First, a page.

The Horror of What We Do Not Know…Yet: H.P. Lovecraft’s “The Call of Cthulu”

Cthulu“The sciences, each straining in its own direction, have hitherto harmed us little; but some day the piecing together of dissociated knowledge will open up such terrifying vistas of reality, and of our frightful position therein, that we shall either go mad from the revelation or flee from the deadly light into the peace and safety of a new dark age.”


Those are the kinds of haunting sentences you’ll encounter in H.P. Lovecraft’s “The Call of Cthulu” (which can be found in the omnibus collection of his tales where I first found it). Like many great short stories, one of the wonders of this one is how vast it feels, but that is especially true here. Lovecraft’s stories tend to deal with “deep time”, or history on a cosmic, billion-plus year scale. But rarely is it as well-done as in “The Call of Cthulu,” which is one of the vastest, chilling, and memorable I’ve ever read.

I wouldn’t dare spoil this story for you because one of the joys of reading it is that it is a strange-sort of mystery. Rather than dealing with a simple crime, though, we’re dealing with eons of history and secrets that threaten to shatter our entire worldview. If all this sounds vague or odd, well, I agree, but another one of the joys of this story is that it knows just how much to reveal to the audience.

Briefly, this story is about Cthulu, a figure idolized in a statue made from a material not found on Earth, worshipped by a terrifyingly-described cult, and ruler of a city whose “geometry…[is] all wrong.” As the narrator learns more and more about this fearsome creature, the more the real horror of the story sets in – specifically, our world, in comparison with Cthulu and the other things out there, beyond our knowledge or imagination, is absurdly, laughably small.

Slasher movie villains may scare us, but Cthulu inspires not just dread but awe. The language used by his cult is indecipherable to us (a small example – “Ph’nglui mglw’nafh Cthulu R’lyeh wgah’nagl fhtagn”) and the very “non-Euclidian” structure of his city baffles those who see it. Don’t get me wrong – this story isn’t all speculation and hints. Lovecraft writes in a rich, baroque language that is the exact opposite of Hemingway’s stripped down, simple prose. This style is perfect for his purposes, and what Lovecraft describes is describes perfectly. But, again, the real power of the story lies in what is not seen. “The Call of Cthulu” is like the tip of an iceberg that is infinitesimally small compared to what we cannot see below. Then again, by the end of the story, what we’ve seen is more than enough to make us understand our helplessness in the face of what lies out there, waiting.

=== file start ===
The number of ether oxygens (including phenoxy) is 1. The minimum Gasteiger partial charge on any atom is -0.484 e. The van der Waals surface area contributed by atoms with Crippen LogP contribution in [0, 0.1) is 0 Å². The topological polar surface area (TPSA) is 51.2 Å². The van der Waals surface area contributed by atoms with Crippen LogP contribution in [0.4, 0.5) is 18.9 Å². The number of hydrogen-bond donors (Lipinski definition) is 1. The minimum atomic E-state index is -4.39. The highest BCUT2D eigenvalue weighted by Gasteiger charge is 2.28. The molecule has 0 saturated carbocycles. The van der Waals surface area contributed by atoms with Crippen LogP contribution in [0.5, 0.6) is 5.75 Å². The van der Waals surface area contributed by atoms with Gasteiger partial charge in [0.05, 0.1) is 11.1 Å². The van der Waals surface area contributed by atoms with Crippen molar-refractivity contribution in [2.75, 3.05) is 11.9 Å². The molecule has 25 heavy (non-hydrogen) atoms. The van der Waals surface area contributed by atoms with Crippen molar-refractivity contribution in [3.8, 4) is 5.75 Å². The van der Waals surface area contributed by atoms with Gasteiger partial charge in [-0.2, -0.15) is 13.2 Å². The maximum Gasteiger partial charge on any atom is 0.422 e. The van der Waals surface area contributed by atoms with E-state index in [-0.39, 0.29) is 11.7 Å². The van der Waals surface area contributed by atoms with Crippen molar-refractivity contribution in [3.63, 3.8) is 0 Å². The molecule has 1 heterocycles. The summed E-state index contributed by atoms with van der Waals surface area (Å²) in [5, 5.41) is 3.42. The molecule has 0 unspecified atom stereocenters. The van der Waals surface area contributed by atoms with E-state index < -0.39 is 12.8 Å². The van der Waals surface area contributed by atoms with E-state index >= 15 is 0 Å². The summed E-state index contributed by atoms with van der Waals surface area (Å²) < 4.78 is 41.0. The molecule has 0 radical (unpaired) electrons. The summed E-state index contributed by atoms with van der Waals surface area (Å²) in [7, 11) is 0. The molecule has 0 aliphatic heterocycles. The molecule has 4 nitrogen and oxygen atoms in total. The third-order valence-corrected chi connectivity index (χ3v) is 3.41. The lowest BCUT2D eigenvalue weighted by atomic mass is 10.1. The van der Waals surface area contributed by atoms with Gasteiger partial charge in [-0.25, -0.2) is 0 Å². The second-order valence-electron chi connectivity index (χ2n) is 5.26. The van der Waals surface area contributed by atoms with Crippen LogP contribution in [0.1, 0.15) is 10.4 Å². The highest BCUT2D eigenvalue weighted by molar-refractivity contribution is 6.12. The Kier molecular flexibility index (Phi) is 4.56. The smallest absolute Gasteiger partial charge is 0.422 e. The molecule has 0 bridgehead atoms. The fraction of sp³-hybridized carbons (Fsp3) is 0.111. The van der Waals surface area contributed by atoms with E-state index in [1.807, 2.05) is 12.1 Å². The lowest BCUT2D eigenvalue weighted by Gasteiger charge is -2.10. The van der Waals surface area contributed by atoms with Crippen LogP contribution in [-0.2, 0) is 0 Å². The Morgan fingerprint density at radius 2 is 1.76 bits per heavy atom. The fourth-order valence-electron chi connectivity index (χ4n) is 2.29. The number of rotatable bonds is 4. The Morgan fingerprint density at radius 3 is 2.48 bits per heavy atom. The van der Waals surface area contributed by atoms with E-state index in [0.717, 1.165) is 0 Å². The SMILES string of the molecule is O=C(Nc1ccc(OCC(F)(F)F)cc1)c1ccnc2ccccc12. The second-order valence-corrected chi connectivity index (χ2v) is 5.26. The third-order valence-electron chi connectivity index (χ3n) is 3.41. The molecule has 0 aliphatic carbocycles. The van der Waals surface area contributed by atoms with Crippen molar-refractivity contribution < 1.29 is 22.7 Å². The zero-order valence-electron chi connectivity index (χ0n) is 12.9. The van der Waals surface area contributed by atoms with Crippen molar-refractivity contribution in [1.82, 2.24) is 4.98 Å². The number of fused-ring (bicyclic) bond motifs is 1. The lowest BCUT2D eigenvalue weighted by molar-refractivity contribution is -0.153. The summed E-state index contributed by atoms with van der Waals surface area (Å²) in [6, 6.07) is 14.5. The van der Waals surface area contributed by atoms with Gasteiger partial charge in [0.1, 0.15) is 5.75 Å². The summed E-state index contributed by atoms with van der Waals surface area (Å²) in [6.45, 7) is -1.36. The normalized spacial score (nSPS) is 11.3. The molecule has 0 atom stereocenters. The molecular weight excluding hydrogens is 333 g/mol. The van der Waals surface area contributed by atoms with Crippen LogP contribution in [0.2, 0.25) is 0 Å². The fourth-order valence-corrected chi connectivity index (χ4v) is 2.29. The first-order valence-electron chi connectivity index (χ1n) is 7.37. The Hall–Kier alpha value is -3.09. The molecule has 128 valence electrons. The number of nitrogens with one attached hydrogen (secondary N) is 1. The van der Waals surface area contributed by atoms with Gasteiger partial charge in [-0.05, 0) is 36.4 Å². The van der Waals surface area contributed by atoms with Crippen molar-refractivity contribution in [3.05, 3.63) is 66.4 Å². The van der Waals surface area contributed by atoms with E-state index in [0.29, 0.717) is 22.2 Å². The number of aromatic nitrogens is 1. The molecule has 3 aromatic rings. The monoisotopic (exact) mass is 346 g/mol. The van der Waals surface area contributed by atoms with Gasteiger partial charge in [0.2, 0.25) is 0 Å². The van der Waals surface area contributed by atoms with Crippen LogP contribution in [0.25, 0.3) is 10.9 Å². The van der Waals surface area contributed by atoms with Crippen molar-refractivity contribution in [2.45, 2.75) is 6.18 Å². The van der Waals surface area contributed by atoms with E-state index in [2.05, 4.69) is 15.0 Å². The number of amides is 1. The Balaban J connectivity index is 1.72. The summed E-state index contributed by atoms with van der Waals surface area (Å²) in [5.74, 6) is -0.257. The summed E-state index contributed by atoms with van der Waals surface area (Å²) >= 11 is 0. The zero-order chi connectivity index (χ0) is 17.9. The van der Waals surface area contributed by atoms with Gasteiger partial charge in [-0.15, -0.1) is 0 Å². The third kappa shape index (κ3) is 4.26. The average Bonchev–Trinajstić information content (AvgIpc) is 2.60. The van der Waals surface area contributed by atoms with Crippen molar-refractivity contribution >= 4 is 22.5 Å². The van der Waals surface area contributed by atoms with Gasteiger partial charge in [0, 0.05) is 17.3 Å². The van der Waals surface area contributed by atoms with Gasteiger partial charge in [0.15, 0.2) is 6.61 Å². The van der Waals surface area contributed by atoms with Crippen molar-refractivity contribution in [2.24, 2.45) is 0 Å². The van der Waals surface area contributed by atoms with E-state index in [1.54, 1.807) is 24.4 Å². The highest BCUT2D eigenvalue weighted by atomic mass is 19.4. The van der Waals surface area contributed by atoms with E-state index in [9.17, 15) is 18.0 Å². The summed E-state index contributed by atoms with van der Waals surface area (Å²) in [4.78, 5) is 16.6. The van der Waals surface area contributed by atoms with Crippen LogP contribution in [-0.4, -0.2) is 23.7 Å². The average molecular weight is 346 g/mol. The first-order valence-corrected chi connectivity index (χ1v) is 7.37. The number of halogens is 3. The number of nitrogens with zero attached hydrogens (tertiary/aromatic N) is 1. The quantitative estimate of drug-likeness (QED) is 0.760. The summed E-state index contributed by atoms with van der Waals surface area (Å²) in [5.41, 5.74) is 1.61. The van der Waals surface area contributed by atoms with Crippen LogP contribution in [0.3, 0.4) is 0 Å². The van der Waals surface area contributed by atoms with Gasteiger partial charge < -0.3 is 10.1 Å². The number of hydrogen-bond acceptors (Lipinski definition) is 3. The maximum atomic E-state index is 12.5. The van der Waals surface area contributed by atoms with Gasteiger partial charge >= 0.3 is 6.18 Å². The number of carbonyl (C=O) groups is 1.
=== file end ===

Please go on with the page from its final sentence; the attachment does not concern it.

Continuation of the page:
This is not, however, a depressing story about what we can’t do. Rather, it is a striking portrait of a man who is learning more than he ever imagined he could about our not-so-empty cosmos. Like a modern Oedipus, whose quest for knowledge leads him to ruin, the narrator risks his life and sanity as the full, devastating truth looms ever closer.

This is a powerful, and extremely original, story that spawned the entire genre of “cosmic horror” and influenced scores of writers, including Neil Gaiman and Stephen King.  And once you finish it, I guarantee that you’ll never look up at the darkness all around you on a clear night quite the same way again.

So go read it. Now.


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